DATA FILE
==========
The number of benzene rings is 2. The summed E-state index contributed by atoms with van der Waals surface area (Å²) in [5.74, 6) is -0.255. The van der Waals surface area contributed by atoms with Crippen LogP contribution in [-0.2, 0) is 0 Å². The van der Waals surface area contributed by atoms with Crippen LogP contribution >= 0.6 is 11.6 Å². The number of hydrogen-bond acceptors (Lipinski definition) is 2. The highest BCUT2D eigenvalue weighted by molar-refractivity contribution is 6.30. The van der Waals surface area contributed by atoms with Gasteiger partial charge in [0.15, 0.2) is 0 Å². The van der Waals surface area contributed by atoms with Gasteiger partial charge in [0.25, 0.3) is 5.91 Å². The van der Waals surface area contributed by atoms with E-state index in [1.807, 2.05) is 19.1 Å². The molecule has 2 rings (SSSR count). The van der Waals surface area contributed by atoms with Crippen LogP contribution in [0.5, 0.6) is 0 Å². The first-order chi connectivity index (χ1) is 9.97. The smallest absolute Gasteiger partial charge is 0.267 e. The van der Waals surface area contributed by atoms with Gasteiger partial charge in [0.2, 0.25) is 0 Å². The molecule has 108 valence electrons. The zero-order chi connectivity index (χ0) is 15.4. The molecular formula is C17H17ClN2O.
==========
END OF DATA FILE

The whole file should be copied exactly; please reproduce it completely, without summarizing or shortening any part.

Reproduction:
The number of benzene rings is 2. The summed E-state index contributed by atoms with van der Waals surface area (Å²) in [5.74, 6) is -0.255. The van der Waals surface area contributed by atoms with Crippen LogP contribution in [-0.2, 0) is 0 Å². The van der Waals surface area contributed by atoms with Crippen LogP contribution >= 0.6 is 11.6 Å². The number of hydrogen-bond acceptors (Lipinski definition) is 2. The highest BCUT2D eigenvalue weighted by molar-refractivity contribution is 6.30. The van der Waals surface area contributed by atoms with Gasteiger partial charge in [0.15, 0.2) is 0 Å². The van der Waals surface area contributed by atoms with Gasteiger partial charge in [0.25, 0.3) is 5.91 Å². The van der Waals surface area contributed by atoms with E-state index in [1.807, 2.05) is 19.1 Å². The molecule has 2 rings (SSSR count). The van der Waals surface area contributed by atoms with Crippen LogP contribution in [0.5, 0.6) is 0 Å². The first-order chi connectivity index (χ1) is 9.97. The smallest absolute Gasteiger partial charge is 0.267 e. The van der Waals surface area contributed by atoms with Gasteiger partial charge in [0.2, 0.25) is 0 Å². The molecule has 108 valence electrons. The zero-order chi connectivity index (χ0) is 15.4. The molecular formula is C17H17ClN2O.